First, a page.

Does the future look like the Better Care Reconciliation Act, or the Healthy California Act?

By Tom Baxter

As befalls many an ambitious bill when legislatures head into the home stretch, the Healthy California Act got the hook last Friday. But as confusion mounts in Washington, there are good reasons you should know about this bill which sounds like a brand of smoothy.

The Healthy California Act would have replaced Obamacare and/or the Republican health care plan with a statewide, single-payer system in which the state would negotiate prices with health care providers and every resident of the state would be covered. It passed the California state Senate, but last week Assembly Speaker Anthony Rendon pronounced it “woefully incomplete” and stuck it in the Rules Committee for the rest of the session, which ends for this year in September.

This is the first year in a two-year session, so the bill could be brought back next year. Given the current status in Washington of what in its current form is called the Better Care Reconciliation Act, there’s no reason to think it won’t. About the only sure signal from Washington is that things are about to get worse, leaving California with increasing incentive to go its own way.

According to a legislative analysis, a single-payer system like the one outlined in the bill would cost $400 billion a year, which even by California standards is an eye-popping number. The California Nurses Association, which is the main sponsor of the single-payer bill, paid the University of Massachusetts at Amherst to conduct its own study, which estimated the cost at a slimmer $331 billion a year. Since Californians already spend $368.5 billion on a system which leaves millions uninsured, the group argued, the bill would actually result in a savings of $37.5 billion.

An official of the nurse’s group called Rendon’s decision to yank the bill a “cowardly act,” but it seems to have been generally understood this was a first swing at the idea. In polls, Californians like the idea of a single-payer system but they don’t want to pay higher taxes to get it.

The Healthy California Act sounds like just the opposite of the Senate’s attempt at a healthcare bill, which like the House version slashes taxes and eliminates care for millions, while propping up the private insurance market which the California bill envisions eliminating. But the effect of what Republicans in Washington are contemplating will be to put enormous responsibilities on the backs of the states with no clear guideposts for coping with these new demands. The Healthy California Act is just the first version of how the states might respond.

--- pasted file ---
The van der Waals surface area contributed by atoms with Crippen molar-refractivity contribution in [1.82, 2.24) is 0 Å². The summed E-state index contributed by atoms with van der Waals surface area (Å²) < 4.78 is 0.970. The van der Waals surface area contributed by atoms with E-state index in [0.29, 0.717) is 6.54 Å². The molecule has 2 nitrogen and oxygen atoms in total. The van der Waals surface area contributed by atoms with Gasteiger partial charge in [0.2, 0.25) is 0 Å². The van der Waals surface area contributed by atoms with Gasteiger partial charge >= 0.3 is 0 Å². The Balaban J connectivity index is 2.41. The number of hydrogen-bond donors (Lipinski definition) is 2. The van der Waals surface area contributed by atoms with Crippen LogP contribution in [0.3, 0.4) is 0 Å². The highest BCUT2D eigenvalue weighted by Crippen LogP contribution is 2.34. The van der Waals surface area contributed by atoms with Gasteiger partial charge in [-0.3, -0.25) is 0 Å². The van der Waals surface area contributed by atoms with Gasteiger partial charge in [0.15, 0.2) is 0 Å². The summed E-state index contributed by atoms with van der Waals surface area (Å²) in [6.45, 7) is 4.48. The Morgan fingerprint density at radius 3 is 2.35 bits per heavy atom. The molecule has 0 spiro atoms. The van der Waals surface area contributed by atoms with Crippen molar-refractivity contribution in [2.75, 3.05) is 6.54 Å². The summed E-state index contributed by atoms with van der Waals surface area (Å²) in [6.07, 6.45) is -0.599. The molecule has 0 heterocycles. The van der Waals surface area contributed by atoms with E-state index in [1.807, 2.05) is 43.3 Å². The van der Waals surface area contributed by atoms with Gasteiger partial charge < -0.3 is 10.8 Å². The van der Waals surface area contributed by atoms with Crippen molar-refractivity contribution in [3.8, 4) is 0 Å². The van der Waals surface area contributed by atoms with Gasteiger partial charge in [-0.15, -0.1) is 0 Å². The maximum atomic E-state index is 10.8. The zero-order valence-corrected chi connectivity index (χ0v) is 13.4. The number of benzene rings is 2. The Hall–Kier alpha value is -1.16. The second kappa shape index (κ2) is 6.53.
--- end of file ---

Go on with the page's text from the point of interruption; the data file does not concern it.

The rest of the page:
It was a milestone of sorts when the New York Times ran a story on its front page Saturday about how middle-class retirees could be forced out of nursing homes by the proposed changes in the Medicaid system. That marked the emergence at last of the true third rail in the health care debate. There have been suggestions the final version of the Republican bill could include some provisions for families to assume some of the nursing home costs now paid for by Medicaid.

Since for most families, Medicaid doesn’t kick in until the older patient has exhausted all the savings that might have been passed on to a younger generation, this idea is particularly explosive. It would catch some wealthier families which have found imaginative ways to exhaust an older member’s bank account, but it would force many more, less affluent families into excruciating choices. That’s why something like the Healthy California Act may not sound so flaky as time goes by.

Remember that Medicaid was paying for most nursing home beds when Barack Obama was still a child. Both the House and Senate healthcare bills have been more about rolling back Medicaid than repealing Obamacare.

Here’s another anachronism which has seeped into the healthcare debate. The idea that enough of a consensus exists around the need for a broad restructuring of corporate business tax structure to bring it in line with world standards has been around for a long time, and much longer than Obamacare. Yet the reason Congress can’t get to any portion of tax reform is that the question of the taxes imposed to pay for Obamacare have to be dealt with first.

Why, exactly?

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Tom Baxter has written about politics and the South for more than four decades. He was national editor and chief political correspondent at the Atlanta Journal-Constitution, and later edited The Southern Political Report, an online publication, for four years. Tom was the consultant for the 2008 election night coverage sponsored jointly by Current TV, Digg and Twitter, and a 2011 fellow at the Robert J. Dole Institute of Politics at the University of Kansas. He has written about the impact of Georgia’s and Alabama's immigration laws in reports for the Center for American Progress. Tom and his wife, Lili, have three adult children and seven grandchildren.

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